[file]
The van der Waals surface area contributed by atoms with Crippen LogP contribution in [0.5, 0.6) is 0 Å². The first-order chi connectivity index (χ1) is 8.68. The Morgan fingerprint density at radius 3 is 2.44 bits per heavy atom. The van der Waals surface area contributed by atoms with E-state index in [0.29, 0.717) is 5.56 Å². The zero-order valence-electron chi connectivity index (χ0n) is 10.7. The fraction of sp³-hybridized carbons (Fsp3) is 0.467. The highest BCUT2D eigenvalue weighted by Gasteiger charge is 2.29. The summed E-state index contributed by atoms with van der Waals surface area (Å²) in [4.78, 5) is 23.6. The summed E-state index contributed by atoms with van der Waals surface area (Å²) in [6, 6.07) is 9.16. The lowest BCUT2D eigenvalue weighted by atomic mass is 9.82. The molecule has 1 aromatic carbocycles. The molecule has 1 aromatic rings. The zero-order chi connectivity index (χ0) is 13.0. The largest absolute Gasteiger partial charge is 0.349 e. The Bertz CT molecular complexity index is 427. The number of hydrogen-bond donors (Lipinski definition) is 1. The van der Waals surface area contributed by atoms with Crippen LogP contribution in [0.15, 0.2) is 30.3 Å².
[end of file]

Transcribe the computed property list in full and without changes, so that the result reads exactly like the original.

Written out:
The van der Waals surface area contributed by atoms with Crippen LogP contribution in [0.5, 0.6) is 0 Å². The first-order chi connectivity index (χ1) is 8.68. The Morgan fingerprint density at radius 3 is 2.44 bits per heavy atom. The van der Waals surface area contributed by atoms with E-state index in [0.29, 0.717) is 5.56 Å². The zero-order valence-electron chi connectivity index (χ0n) is 10.7. The fraction of sp³-hybridized carbons (Fsp3) is 0.467. The highest BCUT2D eigenvalue weighted by Gasteiger charge is 2.29. The summed E-state index contributed by atoms with van der Waals surface area (Å²) in [4.78, 5) is 23.6. The summed E-state index contributed by atoms with van der Waals surface area (Å²) in [6, 6.07) is 9.16. The lowest BCUT2D eigenvalue weighted by atomic mass is 9.82. The molecule has 1 aromatic carbocycles. The molecule has 1 aromatic rings. The zero-order chi connectivity index (χ0) is 13.0. The largest absolute Gasteiger partial charge is 0.349 e. The Bertz CT molecular complexity index is 427. The number of hydrogen-bond donors (Lipinski definition) is 1. The van der Waals surface area contributed by atoms with Crippen LogP contribution in [0.15, 0.2) is 30.3 Å².